Property assessments questioned during tax equalization meeting
By Annette Tait
With the rare exception of tax reform, the most frequent trend for taxes is to increase. Unfortunately, it’s too early for Oliver County residents to know which direction their tax burdens will take in the coming tax year.
The county board of equalization meeting is just a part of the picture, which won’t become clear until this fall when information from the state, and from local government and school district budgets, becomes available.
In an effort to explain the process, property assessor Steve Olson began the Oliver County tax equalization meeting with an overview. There were about 41 properties in the county that were assessed in the past year, in accordance with state requirements.
“The county has to do a sales ratio study each year. If the state doesn’t approve, adjustments need to be made,” Olson said, noting that a full assessment is needed to bring the county within state-required thresholds. “Presently, values [in the county] are at about 85 percent; however, that will change when the City of Center’s full reassessment is included.”
The county’s assessment ratio includes all properties that lie within the county, including those in the city of Center.
Olson explained that the city’s property valuations increased approximately 25 percent overall when the full reassessment was conducted. Some properties’ valuations were reduced; others, particularly those that hadn’t been assessed in quite some time, increased. Some increases were substantial.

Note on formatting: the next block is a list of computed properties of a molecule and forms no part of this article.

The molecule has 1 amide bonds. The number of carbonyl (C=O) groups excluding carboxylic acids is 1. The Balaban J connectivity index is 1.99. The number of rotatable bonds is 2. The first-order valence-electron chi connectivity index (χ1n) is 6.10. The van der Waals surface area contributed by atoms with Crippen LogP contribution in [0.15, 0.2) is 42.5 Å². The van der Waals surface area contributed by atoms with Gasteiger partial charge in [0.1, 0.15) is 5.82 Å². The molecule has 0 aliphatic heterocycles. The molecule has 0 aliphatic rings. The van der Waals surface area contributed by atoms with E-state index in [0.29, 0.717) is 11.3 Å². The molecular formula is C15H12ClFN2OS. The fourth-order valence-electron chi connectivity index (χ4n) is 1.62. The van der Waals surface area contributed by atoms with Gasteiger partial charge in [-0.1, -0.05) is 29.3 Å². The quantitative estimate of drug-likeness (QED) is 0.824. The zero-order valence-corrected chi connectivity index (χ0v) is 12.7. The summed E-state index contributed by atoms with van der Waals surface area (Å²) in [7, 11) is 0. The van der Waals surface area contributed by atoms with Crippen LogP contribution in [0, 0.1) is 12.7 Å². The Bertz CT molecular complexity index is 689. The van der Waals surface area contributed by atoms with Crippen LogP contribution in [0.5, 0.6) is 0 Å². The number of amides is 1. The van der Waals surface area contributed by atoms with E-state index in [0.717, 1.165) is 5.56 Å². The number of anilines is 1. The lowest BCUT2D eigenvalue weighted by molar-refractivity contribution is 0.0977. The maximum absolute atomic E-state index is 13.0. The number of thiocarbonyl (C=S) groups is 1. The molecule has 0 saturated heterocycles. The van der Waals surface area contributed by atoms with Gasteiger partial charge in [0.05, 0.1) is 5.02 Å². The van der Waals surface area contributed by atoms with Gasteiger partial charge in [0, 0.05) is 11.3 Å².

The changes in valuations were not unusual under the circumstances, as it is common practice for cities and counties to use a percentage basis for annual property valuation increases. Unfortunately, this method is not as accurate as using a schedule that reassesses all properties on a multi-year rotation. The rotation method was suggested to the city by Vanguard Appraisals, which recently completed the city’s reassessments.
Regardless of whether individual valuations increased, decreased, or remained level, the total updated figure will affect the overall valuation percentage for the county. All figures will be submitted to the state for approval.
“Vanguard will be coming in next year to assess all of the properties in the county,” Olson added, noting that the full reassessment of county properties is also needed to satisfy state requirements.
Even with Olson’s explanation, one attendee asked, “Why did you just pick on me?” Others in the room nodded their heads in agreement.
Tax Director Teri Schulte fielded the hard-ball question, explaining how the selection process works. The county is required to assess a percentage of properties each year. Sale of a property, new construction, changes in exemption status, and/or several other factors increase the likelihood the property will be visited.